As the seasons change, environmental toxic free radicals can enter the body and promote diseases, colds and flu as well as generally feeling under the weather. Foreign bacteria can irritate the immune system and sometimes the body doesn’t produce enough white blood cells or antibodies to fight off the attacks.
The Common Flu
While the common seasonal influenza virus can spring up at any time throughout the year, there is a spike during the colder months as the body adjusts to temperature changes. The exact timing and duration of flu seasons can vary, but activity increases during the autumnal months. One theory why flu and cold viruses are more common during cold weather is that bacteria can survive in water droplets and therefore can spread more easily.
Ways to fight the flu
You’d think staying indoors would help to prevent the virus, however germs pass between people and, when we’re trying to stay warm indoors together, germs spread more readily. This also means there’s a higher chance of the cold or flu being shared around. You don’t have to be close to people to catch the virus either, the window and doors being shut will only shut the virus in along with the warmth. After all, it’s in the air.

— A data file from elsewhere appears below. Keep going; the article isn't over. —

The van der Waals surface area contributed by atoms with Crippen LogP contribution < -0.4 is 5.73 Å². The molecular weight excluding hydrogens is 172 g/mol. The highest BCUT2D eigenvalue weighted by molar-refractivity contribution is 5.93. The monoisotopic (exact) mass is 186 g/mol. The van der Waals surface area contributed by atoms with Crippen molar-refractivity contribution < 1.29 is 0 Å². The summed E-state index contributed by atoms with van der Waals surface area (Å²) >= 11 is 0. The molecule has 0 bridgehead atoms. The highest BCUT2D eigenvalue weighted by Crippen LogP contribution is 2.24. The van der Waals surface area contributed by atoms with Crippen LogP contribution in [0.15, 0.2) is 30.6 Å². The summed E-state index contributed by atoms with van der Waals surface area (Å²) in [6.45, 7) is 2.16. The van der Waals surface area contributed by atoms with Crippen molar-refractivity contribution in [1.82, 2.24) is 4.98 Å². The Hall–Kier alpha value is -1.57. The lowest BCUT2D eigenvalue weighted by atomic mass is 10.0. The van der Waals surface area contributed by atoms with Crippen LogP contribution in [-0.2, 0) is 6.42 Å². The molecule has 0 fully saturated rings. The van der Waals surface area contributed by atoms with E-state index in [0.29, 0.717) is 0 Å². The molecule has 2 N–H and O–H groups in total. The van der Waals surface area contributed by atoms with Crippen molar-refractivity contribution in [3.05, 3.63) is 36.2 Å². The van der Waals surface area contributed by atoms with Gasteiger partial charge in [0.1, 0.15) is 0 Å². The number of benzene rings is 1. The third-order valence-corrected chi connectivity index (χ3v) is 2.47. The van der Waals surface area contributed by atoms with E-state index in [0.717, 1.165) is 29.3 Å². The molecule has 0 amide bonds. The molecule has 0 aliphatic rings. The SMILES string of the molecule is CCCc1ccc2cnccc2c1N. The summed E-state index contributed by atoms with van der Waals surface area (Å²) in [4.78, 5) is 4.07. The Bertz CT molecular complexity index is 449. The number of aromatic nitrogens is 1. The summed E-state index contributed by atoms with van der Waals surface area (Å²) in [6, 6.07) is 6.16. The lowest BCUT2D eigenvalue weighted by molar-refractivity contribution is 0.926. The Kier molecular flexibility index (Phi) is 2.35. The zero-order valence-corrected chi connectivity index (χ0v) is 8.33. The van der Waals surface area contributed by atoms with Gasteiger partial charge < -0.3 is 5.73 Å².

To reduce the risk of catching the common flu, minimise your exposure to the bacteria that causes it. Regularly cleaning your working and living environments, using anti-bacterial agents and regularly washing your hands can potentially make a big impact on seasonal health.
Purify the air
You can diffuse powerful essential oils such as on guard blend or purify to boost your families immune system and kill airborn germs.
Eat your greens
By incorporating plenty of greens into your diet and lifestyle, means that your immune system can be boosted. The nutrients that are carried in foods such as spirulina and other iron-rich vegetables can help prevent the body from becoming ill or carrying the flu. Although vending off the virus can take more than just a few fruit and vegetables, it can certainly prevent getting it in the first place.
The injected flu vaccine is offered free of charge on the NHS to people who are at risk.
This is to help protect them against catching flu and developing serious complications.
You should have the flu vaccine if you:
- are 65 years old or over
- are pregnant
- have certain medical conditions
- are living in a long-stay residential care home or another long-stay care facility
- receive a carer’s allowance, or you’re the main carer for an elderly or disabled person whose welfare may be at risk if you fall ill
Frontline health and social care workers are also eligible to receive the flu vaccine. It’s your employer’s responsibility to arrange and pay for this vaccine.
Flu jabs are also available here on prescription.